The Arusha Times On The Web ISSN 0856-9135

No. 00282

August 9-15, 2003




Defeating Bombs with Hope and Help

By Charlotte Hill OíNeal

We at United African Alliance Community Center UAACC recently had the pleasure of hosting and interacting with a couple of dynamic groups of youth visiting from America. These college students hailed from North Carolina State University and from Stony Brook University based in New York. They were here to learn more about East African culture and absorb the sights, sounds, tastes and life philosophies so different from their own. They were also here to hopefully build friendships and bridges that might ultimately lead to an improvement of the life situations of people less fortunate than themselves.

The Stony Brook group was a true rainbow representative of the salad bowl mixture that makes up American communities. Their diverse group had ancestries that ranged from Africa, India, Korea, Europe and Jamaica. They had previously put out the word in their communities that they were planning a trip to Tanzania and through fundraisers, they were able to raise five hundred US dollars, which once they were here, was used to buy sets of clothes and shoes for each of the more than forty five children living at CCF, Children for Childrenís Future, a residential center for rehabilitated street children (or more properly children in difficult circumstances) located in Maji ya Chai. The students are enthusiastically planning to raise more money for school fees that will enable more of the children at CCF to go to secondary school.

The group from North Carolina State University, though smaller in number was just as enthusiastic to do what they could to help at CCF too! The group of six, lead by their professor, Dr. Craig Brookins, donated the paint, brushes and labor to brighten up the newly built dining hall at CCF. The dining hall had been built with funds from the Arusha Rotary Club.

Itís always enjoyable when we host youth visiting from all over the world and when we work with youth born and raised in Tanzania. It is always energizing and a continuing learning experience and helps to keep my antennae tuned in to what it means to be young and growing up in the uncertain future of todayís world.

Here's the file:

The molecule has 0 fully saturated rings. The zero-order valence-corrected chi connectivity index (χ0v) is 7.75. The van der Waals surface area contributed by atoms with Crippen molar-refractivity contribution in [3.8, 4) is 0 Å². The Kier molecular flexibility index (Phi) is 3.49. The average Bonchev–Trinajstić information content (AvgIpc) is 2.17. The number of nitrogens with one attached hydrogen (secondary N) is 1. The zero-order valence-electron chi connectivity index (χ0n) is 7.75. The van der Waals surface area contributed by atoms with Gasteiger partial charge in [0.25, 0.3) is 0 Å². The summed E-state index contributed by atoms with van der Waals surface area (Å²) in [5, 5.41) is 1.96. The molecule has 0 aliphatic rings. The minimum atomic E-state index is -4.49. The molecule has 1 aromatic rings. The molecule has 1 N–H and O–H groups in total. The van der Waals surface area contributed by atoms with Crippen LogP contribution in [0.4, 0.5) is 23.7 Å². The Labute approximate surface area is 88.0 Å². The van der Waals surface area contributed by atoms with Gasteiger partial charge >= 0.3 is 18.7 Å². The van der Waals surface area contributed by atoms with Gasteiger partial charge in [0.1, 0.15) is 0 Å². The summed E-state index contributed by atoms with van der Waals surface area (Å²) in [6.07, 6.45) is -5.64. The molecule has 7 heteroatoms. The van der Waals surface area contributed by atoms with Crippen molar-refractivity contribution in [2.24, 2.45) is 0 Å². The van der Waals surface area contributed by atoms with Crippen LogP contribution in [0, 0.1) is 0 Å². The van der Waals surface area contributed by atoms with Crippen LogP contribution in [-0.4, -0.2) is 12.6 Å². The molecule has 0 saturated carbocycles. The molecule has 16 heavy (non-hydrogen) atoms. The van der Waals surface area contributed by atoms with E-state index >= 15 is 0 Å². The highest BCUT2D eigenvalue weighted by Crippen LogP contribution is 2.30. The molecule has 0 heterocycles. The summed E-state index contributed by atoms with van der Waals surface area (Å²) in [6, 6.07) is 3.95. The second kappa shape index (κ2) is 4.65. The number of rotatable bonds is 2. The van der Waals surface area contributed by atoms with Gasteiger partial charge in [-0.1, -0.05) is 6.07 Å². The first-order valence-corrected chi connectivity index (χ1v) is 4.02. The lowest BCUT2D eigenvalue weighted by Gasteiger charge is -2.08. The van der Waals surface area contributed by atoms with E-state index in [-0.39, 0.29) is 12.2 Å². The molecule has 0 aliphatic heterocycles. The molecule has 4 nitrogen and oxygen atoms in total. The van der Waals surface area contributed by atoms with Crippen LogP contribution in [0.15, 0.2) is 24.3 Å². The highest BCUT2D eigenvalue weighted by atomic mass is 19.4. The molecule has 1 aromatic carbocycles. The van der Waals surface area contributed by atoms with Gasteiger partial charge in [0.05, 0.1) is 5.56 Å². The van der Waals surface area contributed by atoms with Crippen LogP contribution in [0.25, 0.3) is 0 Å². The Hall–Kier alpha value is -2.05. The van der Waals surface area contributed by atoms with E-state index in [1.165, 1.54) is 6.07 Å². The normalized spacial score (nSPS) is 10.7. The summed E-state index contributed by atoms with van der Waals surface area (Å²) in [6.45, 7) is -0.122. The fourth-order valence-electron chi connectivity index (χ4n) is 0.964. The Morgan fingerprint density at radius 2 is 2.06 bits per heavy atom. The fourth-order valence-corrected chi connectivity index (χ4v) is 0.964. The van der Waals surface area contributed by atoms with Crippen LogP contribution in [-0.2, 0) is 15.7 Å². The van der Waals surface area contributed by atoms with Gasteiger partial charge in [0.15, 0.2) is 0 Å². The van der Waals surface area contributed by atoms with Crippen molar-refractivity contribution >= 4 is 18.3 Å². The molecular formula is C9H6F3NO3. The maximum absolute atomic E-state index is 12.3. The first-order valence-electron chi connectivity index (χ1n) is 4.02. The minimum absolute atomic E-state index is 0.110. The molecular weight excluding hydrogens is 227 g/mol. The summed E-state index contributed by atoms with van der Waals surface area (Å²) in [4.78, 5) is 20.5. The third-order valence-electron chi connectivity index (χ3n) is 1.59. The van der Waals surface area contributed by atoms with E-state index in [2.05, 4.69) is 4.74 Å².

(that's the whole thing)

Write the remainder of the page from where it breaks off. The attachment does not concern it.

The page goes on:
When I think of all the wars and disease and grief and environmental destruction that encircles the globe these days, it makes me sad and anxious about what kind of future we might be leaving for our children. When they reach my age, will there be enough water to go around and will there still be life in the oceans? Will we all be suffering from skin cancer from the effects of the holes in the ozone layerÖthat is, if there is anyone left after the ravages of HIV/AIDS? I fear for the world and the future on this planet and often find myself offering heartfelt pole sanaís to youth that I talk to.

But when I look at the strength of will and creative determination displayed by so many of these young people, I have to take a step back and reassess the situation. Perhaps things arenít as bad in the world as the CNNís of the world would have us think! I can remember back in the day when I was a child in primary school during the cold war era and at the height of nuclear war scares. We would have safety drills where we had to hide under our desks away from the windows for protection. How our little wooden desks could offer any kind of protection in the face of a nuclear bomb is beyond me, but I guess that was an action in response to the hysteria that was sweeping across America during those days in the late 50ís and early 60ís. The elders back then were constantly bemoaning the fact that the end of the world would surely happen at any time and all life forms were going to hell in a flimsy basket!

Well, itís been more than 40 years later and the world is still here but the situation is very similar in my opinion, to the panic evidenced by so many people these days when they think of the so-called terrorists that are supposedly waiting to jump out from every nick, cranny and dark closet to devour us!

But just as when I was younger and full of hope for the future, despite all the dire predictions of looming global disasters, I find the youth of today are not much different at all. They have hope and the desire to help those who find themselves presently in difficult life circumstances. Whether it be Tanzanian youth who volunteer to share their knowledge about HIV/AIDS prevention, language, pride or entrepreneurship or visiting youth from other countries who come to Tanzania not just to see the animals and climb Kilimanjaro but who genuinely care about others plight in life and have deep felt wishes to alleviate suffering and bring joy to those who donít have much in their lives to smile about, they all have something in common that we older folks can learn from.

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Last modified: August 08, 2003.
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